On the heels of Tuesday’s post about small-scale maltsters who are supplying microbreweries with an essential beer-making ingredient, I thought I’d share a fascinating piece [PDF] from Wisconsin Historical Magazine about a Wisconsin maltster who lived and worked a century ago.
In his look at a bygone age of industrial brewing, Jeff Haas details the experiences of his great-grandfather who heads to Japan as the U.S. is on the brink of Prohibition.
Although Haas touches on aspects of Wisconsin brewing history in his piece, he begins with a focus on his forebear:
On July 16, 1917, after a three-day train trip from Duluth to Seattle, thirty-nine year old August Groeschel found himself aboard the S. S. Sado Maru on his way to Yokohama, Japan. The Wisconsin native carried with him a one-year contract with the Kirin Brewing Company, which guaranteed him $125 per month plus living expenses. The generous salary (which Groeschel would re-negotiate to $225 shortly after his arrival) was for his expertise as a maltster and an engineer, a career he had begun more than two decades earlier in his hometown of Kewaskum in Washington County, just forty miles northwest of Milwaukee’s lakefront. The salary was significant for the time, but it was not the only incentive for Groeschel to leave the U.S. and his beloved family. He believed this international assignment would garner him a level of prestige that would ultimately allow him the higher management responsibilities that he desired, but that were out of reach at home. The contract with Kirin, however, was not the only thing that he carried with him. August Groeschel had tuberculosis, and his career ambitions would rest as much on his overall health as well as his two decades of expertise. In a series of letters home, he brought a Wisconsin perspective abroad, and he described the frustrations and the satisfactions of doing the most familiar work he knew in the most unfamiliar place he had ever been.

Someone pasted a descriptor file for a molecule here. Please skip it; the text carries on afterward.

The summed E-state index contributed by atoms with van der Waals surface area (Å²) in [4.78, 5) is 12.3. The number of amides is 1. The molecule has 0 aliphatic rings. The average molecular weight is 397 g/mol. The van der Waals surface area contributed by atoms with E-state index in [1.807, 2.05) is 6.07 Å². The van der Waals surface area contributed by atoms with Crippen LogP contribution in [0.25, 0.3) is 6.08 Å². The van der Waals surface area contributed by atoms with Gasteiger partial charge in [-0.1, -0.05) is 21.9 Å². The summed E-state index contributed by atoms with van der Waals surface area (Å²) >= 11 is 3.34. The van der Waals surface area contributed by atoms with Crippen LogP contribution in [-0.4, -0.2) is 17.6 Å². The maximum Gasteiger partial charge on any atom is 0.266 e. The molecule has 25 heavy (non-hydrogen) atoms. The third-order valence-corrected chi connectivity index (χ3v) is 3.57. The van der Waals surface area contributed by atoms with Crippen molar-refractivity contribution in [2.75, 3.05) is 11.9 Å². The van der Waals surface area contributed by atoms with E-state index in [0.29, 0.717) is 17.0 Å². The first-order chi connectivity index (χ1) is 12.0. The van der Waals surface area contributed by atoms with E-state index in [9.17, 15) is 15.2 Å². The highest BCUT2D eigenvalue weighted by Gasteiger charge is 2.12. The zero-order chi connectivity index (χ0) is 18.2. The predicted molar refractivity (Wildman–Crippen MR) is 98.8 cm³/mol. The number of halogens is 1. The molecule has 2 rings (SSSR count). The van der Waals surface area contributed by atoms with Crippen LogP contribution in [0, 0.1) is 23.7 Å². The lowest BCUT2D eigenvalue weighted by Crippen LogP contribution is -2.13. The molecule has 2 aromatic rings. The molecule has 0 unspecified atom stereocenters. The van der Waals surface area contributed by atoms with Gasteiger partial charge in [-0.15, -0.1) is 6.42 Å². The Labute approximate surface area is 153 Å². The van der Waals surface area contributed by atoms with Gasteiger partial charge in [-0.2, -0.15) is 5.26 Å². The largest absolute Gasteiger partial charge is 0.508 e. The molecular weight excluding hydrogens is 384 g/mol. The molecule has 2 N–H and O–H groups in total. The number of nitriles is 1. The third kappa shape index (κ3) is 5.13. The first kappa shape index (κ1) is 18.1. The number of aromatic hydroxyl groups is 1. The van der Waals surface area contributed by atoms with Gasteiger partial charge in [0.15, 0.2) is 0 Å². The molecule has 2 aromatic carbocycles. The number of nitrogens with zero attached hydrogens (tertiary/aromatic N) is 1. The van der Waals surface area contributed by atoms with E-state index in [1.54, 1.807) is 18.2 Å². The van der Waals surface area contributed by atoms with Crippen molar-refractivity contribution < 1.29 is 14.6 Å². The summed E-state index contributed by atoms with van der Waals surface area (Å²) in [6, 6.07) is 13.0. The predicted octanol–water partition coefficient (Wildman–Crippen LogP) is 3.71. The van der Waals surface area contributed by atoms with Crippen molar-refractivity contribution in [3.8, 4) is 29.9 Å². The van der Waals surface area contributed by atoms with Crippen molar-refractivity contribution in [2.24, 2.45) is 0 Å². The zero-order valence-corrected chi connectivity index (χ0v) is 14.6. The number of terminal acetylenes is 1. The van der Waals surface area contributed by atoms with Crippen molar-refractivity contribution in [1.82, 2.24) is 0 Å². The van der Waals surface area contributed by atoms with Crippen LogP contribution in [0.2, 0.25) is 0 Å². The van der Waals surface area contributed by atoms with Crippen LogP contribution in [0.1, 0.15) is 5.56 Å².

The full piece is an interesting look at an earlier era of domestic and international beer-making through the lens of one man’s life, so I encourage you to check it out [PDF].